We're just gonna go and clear out a whole bunch of links, tabs, etc:
1) Carbon nanotubes! Getting better all the time! Maybe, just maybe, could be used to build a space elevator and get me off this rock! (Thanks for the link, Gar)
1.1) My understanding is that even if atomically-perfect carbon nanotubes can be made in bulk quantities, an actual, honest-to-Yahweh space elevator is a dodgy bet. But these kinds of super-strong materials make something more modest, like this, go from "possible but ruinously expensive" to "possible but ridiculously expensive." The upside is that we could build something that would give us, say, 80% of what a space elevator would do -- but it might actually be possible.
2) The Internet leads to world peace, publication of once-despised-leaders in the pages of the New York Times. A shocking breach of America's usual policy of ignoring dissonant voices. (I don't endorse Qaddafi's argument, but find it extraordinary that he's even being published. [Thanks, Liam.])
Seriously, the one-state solution is a non-starter. Asking 5.4 million Israeli Jews to abandon the Zionist project that they've, um, pretty conclusively demonstrated their attachment to, would require (appropriately enough) divine intervention, even if it was an obviously-best solution, and I'm not sure it is.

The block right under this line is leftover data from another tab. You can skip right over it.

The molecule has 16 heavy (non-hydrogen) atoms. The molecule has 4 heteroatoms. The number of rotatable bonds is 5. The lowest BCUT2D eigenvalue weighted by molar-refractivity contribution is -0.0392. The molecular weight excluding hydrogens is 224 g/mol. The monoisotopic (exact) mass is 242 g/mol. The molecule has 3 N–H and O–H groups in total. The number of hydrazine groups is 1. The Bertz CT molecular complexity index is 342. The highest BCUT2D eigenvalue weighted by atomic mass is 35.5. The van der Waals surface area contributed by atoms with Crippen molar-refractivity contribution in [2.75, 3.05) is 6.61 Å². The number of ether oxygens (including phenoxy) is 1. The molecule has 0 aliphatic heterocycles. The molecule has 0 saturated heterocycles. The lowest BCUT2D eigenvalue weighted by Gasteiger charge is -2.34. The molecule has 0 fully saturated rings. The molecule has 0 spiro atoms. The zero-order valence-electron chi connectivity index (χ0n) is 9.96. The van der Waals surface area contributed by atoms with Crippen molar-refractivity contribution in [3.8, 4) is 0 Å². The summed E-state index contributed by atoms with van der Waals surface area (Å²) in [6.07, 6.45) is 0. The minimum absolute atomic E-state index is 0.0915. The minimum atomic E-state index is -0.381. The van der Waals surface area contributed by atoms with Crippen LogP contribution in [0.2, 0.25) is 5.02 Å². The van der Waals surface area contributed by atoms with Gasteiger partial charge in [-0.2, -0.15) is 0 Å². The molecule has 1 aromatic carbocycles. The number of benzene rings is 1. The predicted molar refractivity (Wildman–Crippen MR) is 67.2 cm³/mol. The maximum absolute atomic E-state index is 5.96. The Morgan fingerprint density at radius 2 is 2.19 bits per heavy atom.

3) This is just bizarre. No spoilers, except to say that I'm suddenly a lot less worried about the potential of Skynet or the Cylons.
4) Ben Affleck schools Newsweek. Bill Kristol gets smacked by Matt Damon. The world is odd.
5) Jim Lovelock -- the guy nuke-boosters love to tout -- no longer thinks nuclear power is a panacea, and is boosting biochar.
6) I feel like this guy.
7) "Sustainable" may not be possible with 7, 8, or 9 billion people.
8) Man writes book arguing that children should be vaccinated. Man is threatened with death. The world is weird, and sad-making.
9) Tipping points are unpredictable, and may very well be irreversible. Lesson: don't get anywhere near tipping points if you don't know what the end state is.
10) If we'd just think differently, we've got plenty of room to massively build-out wind and solar power. Capsule: use hydroelectricity for spinning reserve, use wind and solar as baseload. Craziness, if you ask utility regulators. Of course, these are the kinds of people who would've sworn the PC would never replace the mainframe...
11) Once we've got enough clean energy, let's start sucking CO2 out of the air. Maybe biochar can't do it all, right?
12) For a must-read, Jay Rosen wrote this a few weeks ago and it's made the rounds, but seriously check it out: why the press can't control the terms of debate like they used to.